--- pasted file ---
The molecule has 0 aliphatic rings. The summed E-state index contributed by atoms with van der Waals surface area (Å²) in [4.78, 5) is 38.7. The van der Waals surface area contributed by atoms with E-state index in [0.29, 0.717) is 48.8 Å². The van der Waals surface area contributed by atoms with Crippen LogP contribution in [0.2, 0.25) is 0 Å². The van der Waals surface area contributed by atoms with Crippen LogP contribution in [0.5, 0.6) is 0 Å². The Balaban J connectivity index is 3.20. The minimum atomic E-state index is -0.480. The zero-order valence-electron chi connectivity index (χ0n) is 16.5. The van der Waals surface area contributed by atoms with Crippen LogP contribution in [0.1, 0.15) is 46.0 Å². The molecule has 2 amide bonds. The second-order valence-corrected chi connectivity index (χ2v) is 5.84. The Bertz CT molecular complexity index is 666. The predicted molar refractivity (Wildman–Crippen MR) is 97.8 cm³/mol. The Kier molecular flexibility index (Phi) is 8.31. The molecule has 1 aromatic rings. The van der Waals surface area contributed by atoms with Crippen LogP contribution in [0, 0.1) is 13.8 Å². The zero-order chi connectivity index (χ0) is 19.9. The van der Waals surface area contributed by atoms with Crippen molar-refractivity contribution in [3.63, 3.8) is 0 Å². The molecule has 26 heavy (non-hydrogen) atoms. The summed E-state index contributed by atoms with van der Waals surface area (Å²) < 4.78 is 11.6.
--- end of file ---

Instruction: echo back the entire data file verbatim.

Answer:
The molecule has 0 aliphatic rings. The summed E-state index contributed by atoms with van der Waals surface area (Å²) in [4.78, 5) is 38.7. The van der Waals surface area contributed by atoms with E-state index in [0.29, 0.717) is 48.8 Å². The van der Waals surface area contributed by atoms with Crippen LogP contribution in [0.2, 0.25) is 0 Å². The van der Waals surface area contributed by atoms with Crippen LogP contribution in [0.5, 0.6) is 0 Å². The Balaban J connectivity index is 3.20. The minimum atomic E-state index is -0.480. The zero-order valence-electron chi connectivity index (χ0n) is 16.5. The van der Waals surface area contributed by atoms with Crippen LogP contribution in [0.1, 0.15) is 46.0 Å². The molecule has 2 amide bonds. The second-order valence-corrected chi connectivity index (χ2v) is 5.84. The Bertz CT molecular complexity index is 666. The predicted molar refractivity (Wildman–Crippen MR) is 97.8 cm³/mol. The Kier molecular flexibility index (Phi) is 8.31. The molecule has 1 aromatic rings. The van der Waals surface area contributed by atoms with Crippen LogP contribution in [0, 0.1) is 13.8 Å². The zero-order chi connectivity index (χ0) is 19.9. The van der Waals surface area contributed by atoms with Crippen molar-refractivity contribution in [3.63, 3.8) is 0 Å². The molecule has 26 heavy (non-hydrogen) atoms. The summed E-state index contributed by atoms with van der Waals surface area (Å²) < 4.78 is 11.6.